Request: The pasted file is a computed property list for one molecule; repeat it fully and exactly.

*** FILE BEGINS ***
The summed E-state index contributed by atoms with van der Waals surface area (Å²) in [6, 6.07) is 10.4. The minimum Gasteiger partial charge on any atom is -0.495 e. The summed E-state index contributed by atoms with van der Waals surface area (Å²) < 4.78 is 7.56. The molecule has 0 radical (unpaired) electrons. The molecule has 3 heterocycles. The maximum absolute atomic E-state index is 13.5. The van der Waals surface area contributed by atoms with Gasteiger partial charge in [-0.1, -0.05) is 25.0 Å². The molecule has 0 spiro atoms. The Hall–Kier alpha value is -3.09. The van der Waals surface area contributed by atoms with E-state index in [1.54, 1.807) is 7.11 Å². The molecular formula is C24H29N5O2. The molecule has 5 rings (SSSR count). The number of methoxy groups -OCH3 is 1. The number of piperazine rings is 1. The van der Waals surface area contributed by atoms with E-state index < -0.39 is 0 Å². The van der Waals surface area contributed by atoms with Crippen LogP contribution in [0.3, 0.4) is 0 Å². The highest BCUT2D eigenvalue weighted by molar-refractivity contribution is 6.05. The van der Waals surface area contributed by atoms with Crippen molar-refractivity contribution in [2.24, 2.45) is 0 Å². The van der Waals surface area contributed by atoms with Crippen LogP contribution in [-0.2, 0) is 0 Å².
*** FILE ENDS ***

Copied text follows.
The summed E-state index contributed by atoms with van der Waals surface area (Å²) in [6, 6.07) is 10.4. The minimum Gasteiger partial charge on any atom is -0.495 e. The summed E-state index contributed by atoms with van der Waals surface area (Å²) < 4.78 is 7.56. The molecule has 0 radical (unpaired) electrons. The molecule has 3 heterocycles. The maximum absolute atomic E-state index is 13.5. The van der Waals surface area contributed by atoms with Gasteiger partial charge in [-0.1, -0.05) is 25.0 Å². The molecule has 0 spiro atoms. The Hall–Kier alpha value is -3.09. The van der Waals surface area contributed by atoms with E-state index in [1.54, 1.807) is 7.11 Å². The molecular formula is C24H29N5O2. The molecule has 5 rings (SSSR count). The number of methoxy groups -OCH3 is 1. The number of piperazine rings is 1. The van der Waals surface area contributed by atoms with E-state index < -0.39 is 0 Å². The van der Waals surface area contributed by atoms with Crippen LogP contribution in [0.3, 0.4) is 0 Å². The highest BCUT2D eigenvalue weighted by molar-refractivity contribution is 6.05. The van der Waals surface area contributed by atoms with Crippen molar-refractivity contribution in [2.24, 2.45) is 0 Å². The van der Waals surface area contributed by atoms with Crippen LogP contribution in [-0.2, 0) is 0 Å².